I’ve always taken a pretty hands-off attitude to translation and translation rights. That’s probably partly because I’m so embarrassingly monolingual, but it’s also about an awareness that you have so little control over the process that it’s better not to let yourself worry too much about it.
That’s not to say I don’t know any of my translators. I’ve recently been in correspondence with the Brazilian translator of The Resurrectionist and I had quite a bit to do with the German translator of my first two novels. In both cases the things they needed clarifying were small, culturally-specific details (most recently about the bonding of convicts in early New South Wales) or points of fact they were unsure about (or I’d not been as clear about as I might have been).
But the one foreign publisher I do have a relationship with is Payot & Rivages, who have just published The Resurrectionist in France.
It’s a relationship that came about largely by chance. Despite my execrable French, I was fortunate enough to spend the second half of 2007 at the Australia Council’s Keesing Studio in Paris, and since I’d sold the French rights shortly before I arrived I thought it couldn’t hurt to give my publishers a call.
Being as exquisitely courteous as most French people, they not only arranged to meet me, but made a great fuss of me, taking me to lunch and inviting me to their home for dinner.
That in itself was a wonderful gesture, and one made the more special by the somewhat hilarious moment when my translators (unusually they’re brothers who work together) asked me what music I listened to while I was writing the book. It seemed a bit of an odd question, but as I’ve mentioned before that I listened to a lot of Philip Glass while I was writing the book, partly because I found its almost hypnotic qualities helped me get into the right headspace, partly because there was something in the structure and texture of the music I wanted to emulate in the way the book’s parts moved against each other, and so I told them that, at which they laughed in triumph, and said ‘We knew it! We’ve been doing the translation listening to Philip Glass and we knew you’d been doing the same’.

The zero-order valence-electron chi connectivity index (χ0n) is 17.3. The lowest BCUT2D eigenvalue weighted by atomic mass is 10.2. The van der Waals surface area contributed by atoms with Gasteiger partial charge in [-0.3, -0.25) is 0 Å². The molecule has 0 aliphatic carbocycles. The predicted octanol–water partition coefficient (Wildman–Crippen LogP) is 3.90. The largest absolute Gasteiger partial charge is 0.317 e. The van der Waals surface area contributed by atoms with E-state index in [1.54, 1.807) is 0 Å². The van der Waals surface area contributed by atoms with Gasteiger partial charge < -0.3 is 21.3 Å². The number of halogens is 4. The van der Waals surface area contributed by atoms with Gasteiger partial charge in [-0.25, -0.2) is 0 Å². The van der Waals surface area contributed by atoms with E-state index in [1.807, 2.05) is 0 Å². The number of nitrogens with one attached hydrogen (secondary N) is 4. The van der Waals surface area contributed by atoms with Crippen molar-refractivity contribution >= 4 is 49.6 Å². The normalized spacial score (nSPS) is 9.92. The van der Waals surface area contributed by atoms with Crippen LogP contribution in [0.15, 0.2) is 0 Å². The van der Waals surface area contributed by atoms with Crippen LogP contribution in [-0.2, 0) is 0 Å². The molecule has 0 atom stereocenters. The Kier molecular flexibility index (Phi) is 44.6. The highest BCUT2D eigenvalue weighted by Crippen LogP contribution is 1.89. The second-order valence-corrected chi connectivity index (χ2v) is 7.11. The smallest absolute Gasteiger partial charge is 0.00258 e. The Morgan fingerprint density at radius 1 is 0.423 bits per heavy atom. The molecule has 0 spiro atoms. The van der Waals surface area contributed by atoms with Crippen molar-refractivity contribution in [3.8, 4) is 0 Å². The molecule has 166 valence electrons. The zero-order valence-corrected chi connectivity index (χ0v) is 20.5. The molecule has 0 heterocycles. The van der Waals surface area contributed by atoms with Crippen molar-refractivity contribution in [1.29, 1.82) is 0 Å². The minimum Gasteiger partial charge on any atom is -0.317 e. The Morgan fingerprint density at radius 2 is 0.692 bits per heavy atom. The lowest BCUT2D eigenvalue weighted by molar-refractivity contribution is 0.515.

Anyway – the other outtake from the night’s festivities came just before I ate, when I was spirited away to a back room and interviewed on camera. They didn’t tell me I was doing the interview until I’d drunk several glasses of wine, which may or may not be apparent in the excerpts that are now available on their website, but what is apparent is how much more clever and concise I am once somebody has translated me into French. Who knew my rambling, half-drunken words could be turned into such chiselled French prose? Or that I could be so suavely epigrammatic? I suppose the lesson is that I should speak in subtitles more often . . .
If I knew a nice colloquial expression for ‘spooky’ I’d use it here. Great story! but I’d better read it in English first.
(I have read Wrack though, and enjoyed it.)
When you talked about the brothers, I thought Oh, the twenty-first century version of the Goncourts – those brothers worked together and the rest is history, in terms of literary prizes.
If it is indeed true that music influences writing (‘if music be the food of love’) and if its influences extend and apply to the translation, then I imagine Resurrectioniste to be very sinewy and atonal.
Just watch out for the line between ‘courteous’ and ‘arrogant’ sometimes.